to pieces by the savages.” An embarrassed Boyd, his pride tarnished, responded by
drawing his sword and threatening to stab her unless she removed herself. She acquiesced.
Unfortunately for the young lieutenant, he should have heeded her ominous prediction
for that was exactly the fate that befell him.
Member Article: Smoke without fire: A re-examination of the Angel of Mons
by Steve MacGregor
During World War One there was a widespread belief in Britain that some form of
supernatural intervention saved allied troops during the retreat from Mons. Since
the war this event, generally known as the “Angel of Mons” has been variously used
as evidence of supernatural intervention in combat, an example of a collective hallucination
or as an urban myth unwittingly originated by a piece of fiction. The most prosaic
explanation is that the Angel was no more than a misinterpretation of odd cloud
formations seen by weary troops. The only thing that most theories agree on is that
something strange happened during the retreat from Mons in August 1914 and that
this was witnessed by British (and possibly German) troops.
Member Article: Who Killed the Red Baron?
by Steven Wilson
In the skies above Vauz sur Somme, France, April 21, 1918, the highest-scoring ace of World War I was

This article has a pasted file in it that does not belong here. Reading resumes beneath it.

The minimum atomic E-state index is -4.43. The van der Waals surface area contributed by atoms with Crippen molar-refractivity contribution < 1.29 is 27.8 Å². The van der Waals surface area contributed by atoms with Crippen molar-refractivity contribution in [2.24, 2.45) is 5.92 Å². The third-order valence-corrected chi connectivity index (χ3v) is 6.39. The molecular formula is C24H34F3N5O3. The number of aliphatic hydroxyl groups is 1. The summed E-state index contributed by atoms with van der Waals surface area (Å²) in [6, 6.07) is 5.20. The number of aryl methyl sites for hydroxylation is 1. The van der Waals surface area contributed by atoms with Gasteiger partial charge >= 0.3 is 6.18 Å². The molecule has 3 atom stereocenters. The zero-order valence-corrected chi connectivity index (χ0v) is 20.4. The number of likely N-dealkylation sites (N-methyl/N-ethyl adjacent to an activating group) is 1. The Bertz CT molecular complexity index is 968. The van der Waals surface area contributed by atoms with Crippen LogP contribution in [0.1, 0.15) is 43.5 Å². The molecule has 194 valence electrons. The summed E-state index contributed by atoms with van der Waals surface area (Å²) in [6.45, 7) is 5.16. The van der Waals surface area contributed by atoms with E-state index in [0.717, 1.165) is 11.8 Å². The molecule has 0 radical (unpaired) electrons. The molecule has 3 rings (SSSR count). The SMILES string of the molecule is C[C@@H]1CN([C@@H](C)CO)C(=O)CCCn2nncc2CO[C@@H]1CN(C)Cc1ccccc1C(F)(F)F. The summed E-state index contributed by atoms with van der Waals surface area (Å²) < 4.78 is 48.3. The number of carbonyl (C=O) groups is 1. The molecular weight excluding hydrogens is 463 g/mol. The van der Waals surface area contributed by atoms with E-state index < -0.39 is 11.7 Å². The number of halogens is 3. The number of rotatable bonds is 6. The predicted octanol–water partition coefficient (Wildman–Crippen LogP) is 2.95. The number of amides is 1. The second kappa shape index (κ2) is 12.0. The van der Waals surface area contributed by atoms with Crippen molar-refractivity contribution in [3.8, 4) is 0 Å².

shot down by enemy fire and died. Almost immediately, his legend was born.
Manfred von Richthofen, forever known in history as "The Red Baron," was credited with 80 air-to-air
victories in World War I. He was chasing victory number 81 at the time of his death. He was 25.
At the time of his shoot down, Canadian Capt. Roy Brown of the Royal Air Force's 209th squadron was
credited with firing the fatal shots that killed the famous aviator. However, recent evidence has
surfaced that indicates the old history books may, in fact, be wrong.
Member Article: Armenian Warriors, Japanese Samurai
by Dr. Armen Ayvazyan
Armenian historiography contains considerable information about ancient and medieval Armenian military ideology.
In the works of fifth century historians Pavstos Buzand and Movses Khorenatzi, the commands and legacy of the Armenian
sparapets (commanders in chief) to their successors articulate in detail the obligations and responsibilities of
Armenian warriors. Their norms of conduct share striking similarities with the system of values of the Japanese samurai
codified during the 16th to 18th centuries, as well as with later medieval West European chivalry of the eight to 14th